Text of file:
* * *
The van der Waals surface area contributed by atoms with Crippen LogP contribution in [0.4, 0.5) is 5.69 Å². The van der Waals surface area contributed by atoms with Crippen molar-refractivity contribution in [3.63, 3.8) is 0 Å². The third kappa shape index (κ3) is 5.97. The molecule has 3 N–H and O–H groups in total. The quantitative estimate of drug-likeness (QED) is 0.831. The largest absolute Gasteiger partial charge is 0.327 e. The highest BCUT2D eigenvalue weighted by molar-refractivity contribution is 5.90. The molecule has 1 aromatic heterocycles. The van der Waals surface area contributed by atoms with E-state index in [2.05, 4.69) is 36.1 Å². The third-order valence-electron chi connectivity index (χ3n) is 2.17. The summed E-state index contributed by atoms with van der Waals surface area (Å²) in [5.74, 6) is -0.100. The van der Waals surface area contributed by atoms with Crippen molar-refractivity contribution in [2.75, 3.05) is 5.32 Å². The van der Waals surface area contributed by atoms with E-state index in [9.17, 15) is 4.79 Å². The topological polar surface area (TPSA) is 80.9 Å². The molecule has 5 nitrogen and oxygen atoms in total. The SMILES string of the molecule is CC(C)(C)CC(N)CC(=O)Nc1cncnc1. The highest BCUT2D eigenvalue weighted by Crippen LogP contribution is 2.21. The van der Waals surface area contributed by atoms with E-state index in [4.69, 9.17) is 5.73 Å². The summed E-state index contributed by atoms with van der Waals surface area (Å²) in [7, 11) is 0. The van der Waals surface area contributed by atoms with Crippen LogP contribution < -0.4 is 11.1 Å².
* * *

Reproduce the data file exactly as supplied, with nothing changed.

The van der Waals surface area contributed by atoms with Crippen LogP contribution in [0.4, 0.5) is 5.69 Å². The van der Waals surface area contributed by atoms with Crippen molar-refractivity contribution in [3.63, 3.8) is 0 Å². The third kappa shape index (κ3) is 5.97. The molecule has 3 N–H and O–H groups in total. The quantitative estimate of drug-likeness (QED) is 0.831. The largest absolute Gasteiger partial charge is 0.327 e. The highest BCUT2D eigenvalue weighted by molar-refractivity contribution is 5.90. The molecule has 1 aromatic heterocycles. The van der Waals surface area contributed by atoms with E-state index in [2.05, 4.69) is 36.1 Å². The third-order valence-electron chi connectivity index (χ3n) is 2.17. The summed E-state index contributed by atoms with van der Waals surface area (Å²) in [5.74, 6) is -0.100. The van der Waals surface area contributed by atoms with Crippen molar-refractivity contribution in [2.75, 3.05) is 5.32 Å². The van der Waals surface area contributed by atoms with E-state index in [9.17, 15) is 4.79 Å². The topological polar surface area (TPSA) is 80.9 Å². The molecule has 5 nitrogen and oxygen atoms in total. The SMILES string of the molecule is CC(C)(C)CC(N)CC(=O)Nc1cncnc1. The highest BCUT2D eigenvalue weighted by Crippen LogP contribution is 2.21. The van der Waals surface area contributed by atoms with E-state index in [4.69, 9.17) is 5.73 Å². The summed E-state index contributed by atoms with van der Waals surface area (Å²) in [7, 11) is 0. The van der Waals surface area contributed by atoms with Crippen LogP contribution < -0.4 is 11.1 Å².